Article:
5.  now about that headlight!  35 watt high intensity lighting is way too much for oncoming locos to encounter!  you're going to blind someone and cause an accident.  better to use a low watt traditional 6 or 12 vdc lamp than the high intensity.  you might even try one of the new led white lights with a straw(light yellow) colored filter in front of it, would save your batteries too.
 
6.  something you haven't mentioned, a fire extingisher rated for electrical fires.  yes, things do happen even when every precaution and contingency has been taken.   in the photo below, is the 275 amp motor controller that suddenly gave up the ghost after giving many years of service.  there was no wiring fault, no action by others or myself to cause it.  a couple of internal capacitors exploded and caused a short on the battery supply side.  you can clearly see what your batteries are capable of for a split second of time.  with 3 12 vdc batteries in series, you could weld with the available power.   treat every battery system with respect!
 
to all:  i said that i would be a pain, it's because safety demands it.  i want everybody to not only be proud of their project, but to build to the highest standards of safety that they can.  i also want you to be able ride your project on any track you want and have it make a statement without you saying a word.  by your craftsmenship you should be known, not by brag.  that is the lesson that i continue to learn.  that is the lesson i share with you.  home-built equipment that is well built, well maintained, and operates nicely is one that will be respected and welcomed where ever you go.  
 
more later!
 
enjoy,
 
moose the caboose
 
 
 
 
on Apr 1st, 2007, 8:55pm, dgmarklin wrote:       (Click here for original message)

These are my calculations and figures and information that I hope my train will have:
 
-GE 44 TONNER
-FLYING EAGLE RAIL LINE
-#423
 
-Steel Frame
-500WATT 24VDC MOTOR
-3:1 GEAR RATIO
-2.0 HP AT WHEELS
-8 MPH TOP SPEED
-DYNAMIC BRAKEING
-APPROX. 3.5 HOURS OF FULL THROTTLE MOTOR RUN TIME OFF ONBOARD -BATTERIES
-VARIBLE FWD AND REV CONTROLS
-ABLE TO PULL 10-14 ADULTS UP 3% GRADE
-4 CAST IRON AXLES, AT LEAST 2 POWERED, OTHER 2 READY FOR MOTOR FOR FUTURE ADDTION
-150 WATT SOUND SYSTEM (HORN, BRAKES, BELL, MP3 PLAYER JACK[FOR LUNCH BREAKS], ETC)
-35 WATT HEADLIGHT
-2 DITCH LIGHTS (NOT ON REAL GE 44 BUT THEY'LL LOOK COOL ANYWAYS)
-CAB LIGHT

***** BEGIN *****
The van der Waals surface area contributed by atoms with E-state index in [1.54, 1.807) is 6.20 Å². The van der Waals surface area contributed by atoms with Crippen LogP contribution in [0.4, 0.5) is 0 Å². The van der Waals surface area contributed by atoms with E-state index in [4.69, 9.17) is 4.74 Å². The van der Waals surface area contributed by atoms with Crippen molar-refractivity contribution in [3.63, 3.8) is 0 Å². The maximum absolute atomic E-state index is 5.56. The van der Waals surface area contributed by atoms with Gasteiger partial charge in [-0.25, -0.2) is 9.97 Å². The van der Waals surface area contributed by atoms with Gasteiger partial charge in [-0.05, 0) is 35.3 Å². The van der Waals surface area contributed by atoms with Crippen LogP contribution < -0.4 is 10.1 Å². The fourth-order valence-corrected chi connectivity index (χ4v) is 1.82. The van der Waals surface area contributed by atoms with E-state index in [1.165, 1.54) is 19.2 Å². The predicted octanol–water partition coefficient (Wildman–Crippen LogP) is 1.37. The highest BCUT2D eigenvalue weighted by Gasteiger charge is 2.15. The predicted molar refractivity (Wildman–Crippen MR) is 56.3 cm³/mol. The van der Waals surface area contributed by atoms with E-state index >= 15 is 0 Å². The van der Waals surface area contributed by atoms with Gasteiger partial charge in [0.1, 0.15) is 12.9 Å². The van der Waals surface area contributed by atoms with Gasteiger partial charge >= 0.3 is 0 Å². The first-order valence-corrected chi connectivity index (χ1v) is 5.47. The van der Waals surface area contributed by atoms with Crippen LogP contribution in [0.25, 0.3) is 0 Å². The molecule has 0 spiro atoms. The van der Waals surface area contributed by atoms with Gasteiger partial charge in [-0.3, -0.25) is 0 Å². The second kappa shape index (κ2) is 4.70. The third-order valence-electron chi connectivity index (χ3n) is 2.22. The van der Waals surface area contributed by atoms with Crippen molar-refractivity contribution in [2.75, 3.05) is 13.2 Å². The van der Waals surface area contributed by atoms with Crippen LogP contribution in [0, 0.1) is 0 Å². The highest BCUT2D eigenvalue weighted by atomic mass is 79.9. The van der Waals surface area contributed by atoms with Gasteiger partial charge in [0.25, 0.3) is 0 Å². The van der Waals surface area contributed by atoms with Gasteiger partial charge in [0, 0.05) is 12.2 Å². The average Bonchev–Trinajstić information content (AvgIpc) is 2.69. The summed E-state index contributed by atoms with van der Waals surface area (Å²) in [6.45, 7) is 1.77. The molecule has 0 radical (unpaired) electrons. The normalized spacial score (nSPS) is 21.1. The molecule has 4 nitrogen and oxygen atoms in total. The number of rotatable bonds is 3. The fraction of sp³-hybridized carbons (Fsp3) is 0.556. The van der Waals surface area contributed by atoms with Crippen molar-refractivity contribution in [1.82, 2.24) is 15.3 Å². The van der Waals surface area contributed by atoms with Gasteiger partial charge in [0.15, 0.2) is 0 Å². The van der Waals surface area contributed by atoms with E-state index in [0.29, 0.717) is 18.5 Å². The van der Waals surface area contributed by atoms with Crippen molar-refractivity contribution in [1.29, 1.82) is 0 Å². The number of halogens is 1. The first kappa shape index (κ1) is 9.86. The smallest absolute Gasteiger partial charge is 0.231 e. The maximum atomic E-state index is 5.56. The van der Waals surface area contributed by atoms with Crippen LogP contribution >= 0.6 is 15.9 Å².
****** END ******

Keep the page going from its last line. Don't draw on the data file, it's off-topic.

-CONTROL LIGHTS
-OPERATIONAL DOORS AND LOCKS
-KEY SWITCH
-DECORATION MU HOSES(FUTURE)
-LASER CUT FIBERGLASSED SHELL
-ONE 16 YEAR (22 DAYS TILL 17) OPERATIONAL ENGINEER (FOOD FOR HIM NOT INCLUDED  )
-24VDC TO 120VAC INVERTER FOR TOOL CHARGERS OR CELL PHONE CHARGERS, ETC.
 
Dean G.



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dgmarklin
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Re: Electric Loco Land!
 
« Reply #15 on: Apr 3rd, 2007, 3:08pm »
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Thanks Moose, I will take the lessons you learned and use them.  Thanks for the information and idea's.  Maybe 150 Watt sound is a little overkill, I will look into something smaller and and 24VDC on board charger.  I have seen those new LED lights and guess I will go get one.  The 10-14 was just what I got out of my calculations, I hope I never see a 3% grade with a load like that. At least, I hope I am up and over it fast, way before the motor heats up.  I do believe my motor has a temperature cut off number too.  The controller for the motor was built for the motor.  The max wattage is around 1500 I think, continous 500Watts.  
 
I now am planing space for the fire extenguisher in a door.


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Dean
moose_the_caboose
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Re: Electric Loco Land!
 
« Reply #16 on: Apr 3rd, 2007, 8:06pm »
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hi all,
 
dg:  you've got a good start.  you asked if there was another way to transmit power other than tol-o-matics....yes, there's always a way, but for your application (space - the lack of it), tol-o-matics are your first-best choice.  if you google them, yes they'll seem expensive, but you'll spend more time and money trying to figure a way around them, than budgeting for them.  remember, you said you were going to build one side of the power-train first, then the other.  though it may not look like it, you're building a very compact loco...moving real estate that comes very dear!